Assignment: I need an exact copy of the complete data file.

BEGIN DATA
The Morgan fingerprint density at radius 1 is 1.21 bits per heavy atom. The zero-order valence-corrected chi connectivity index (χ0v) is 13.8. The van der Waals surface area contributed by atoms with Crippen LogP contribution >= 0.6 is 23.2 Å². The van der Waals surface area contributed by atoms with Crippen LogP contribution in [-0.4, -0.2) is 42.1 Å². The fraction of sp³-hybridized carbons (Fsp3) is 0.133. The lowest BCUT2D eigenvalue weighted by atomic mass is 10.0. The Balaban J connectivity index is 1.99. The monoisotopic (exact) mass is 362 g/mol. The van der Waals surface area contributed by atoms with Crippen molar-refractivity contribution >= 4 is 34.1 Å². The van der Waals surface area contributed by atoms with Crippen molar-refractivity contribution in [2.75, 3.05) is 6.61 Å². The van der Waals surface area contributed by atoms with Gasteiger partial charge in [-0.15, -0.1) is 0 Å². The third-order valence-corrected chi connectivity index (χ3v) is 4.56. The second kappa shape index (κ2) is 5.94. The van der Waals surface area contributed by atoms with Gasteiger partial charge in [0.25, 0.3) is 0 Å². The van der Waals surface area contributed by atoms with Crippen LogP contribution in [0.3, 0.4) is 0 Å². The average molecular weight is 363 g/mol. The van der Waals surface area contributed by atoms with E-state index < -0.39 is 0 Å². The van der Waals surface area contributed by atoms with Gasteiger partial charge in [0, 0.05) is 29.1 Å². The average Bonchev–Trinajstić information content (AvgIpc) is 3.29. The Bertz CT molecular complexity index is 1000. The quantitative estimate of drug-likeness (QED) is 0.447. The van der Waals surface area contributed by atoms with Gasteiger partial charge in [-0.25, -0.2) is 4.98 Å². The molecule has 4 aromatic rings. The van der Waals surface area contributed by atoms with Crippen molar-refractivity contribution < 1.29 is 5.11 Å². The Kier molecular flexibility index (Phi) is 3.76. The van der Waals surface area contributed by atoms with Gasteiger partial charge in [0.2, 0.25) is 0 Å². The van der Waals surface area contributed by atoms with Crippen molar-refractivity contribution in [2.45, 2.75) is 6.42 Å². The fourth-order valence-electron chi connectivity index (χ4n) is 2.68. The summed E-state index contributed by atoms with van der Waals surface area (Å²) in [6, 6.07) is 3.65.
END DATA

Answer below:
The Morgan fingerprint density at radius 1 is 1.21 bits per heavy atom. The zero-order valence-corrected chi connectivity index (χ0v) is 13.8. The van der Waals surface area contributed by atoms with Crippen LogP contribution >= 0.6 is 23.2 Å². The van der Waals surface area contributed by atoms with Crippen LogP contribution in [-0.4, -0.2) is 42.1 Å². The fraction of sp³-hybridized carbons (Fsp3) is 0.133. The lowest BCUT2D eigenvalue weighted by atomic mass is 10.0. The Balaban J connectivity index is 1.99. The monoisotopic (exact) mass is 362 g/mol. The van der Waals surface area contributed by atoms with Crippen molar-refractivity contribution >= 4 is 34.1 Å². The van der Waals surface area contributed by atoms with Crippen molar-refractivity contribution in [2.75, 3.05) is 6.61 Å². The van der Waals surface area contributed by atoms with Gasteiger partial charge in [-0.15, -0.1) is 0 Å². The third-order valence-corrected chi connectivity index (χ3v) is 4.56. The second kappa shape index (κ2) is 5.94. The van der Waals surface area contributed by atoms with Gasteiger partial charge in [0.25, 0.3) is 0 Å². The van der Waals surface area contributed by atoms with Crippen LogP contribution in [0.3, 0.4) is 0 Å². The average molecular weight is 363 g/mol. The van der Waals surface area contributed by atoms with E-state index < -0.39 is 0 Å². The van der Waals surface area contributed by atoms with Gasteiger partial charge in [0, 0.05) is 29.1 Å². The average Bonchev–Trinajstić information content (AvgIpc) is 3.29. The Bertz CT molecular complexity index is 1000. The quantitative estimate of drug-likeness (QED) is 0.447. The van der Waals surface area contributed by atoms with Gasteiger partial charge in [-0.25, -0.2) is 4.98 Å². The molecule has 4 aromatic rings. The van der Waals surface area contributed by atoms with Crippen molar-refractivity contribution < 1.29 is 5.11 Å². The Kier molecular flexibility index (Phi) is 3.76. The van der Waals surface area contributed by atoms with Gasteiger partial charge in [0.2, 0.25) is 0 Å². The van der Waals surface area contributed by atoms with Crippen molar-refractivity contribution in [2.45, 2.75) is 6.42 Å². The fourth-order valence-electron chi connectivity index (χ4n) is 2.68. The summed E-state index contributed by atoms with van der Waals surface area (Å²) in [6, 6.07) is 3.65.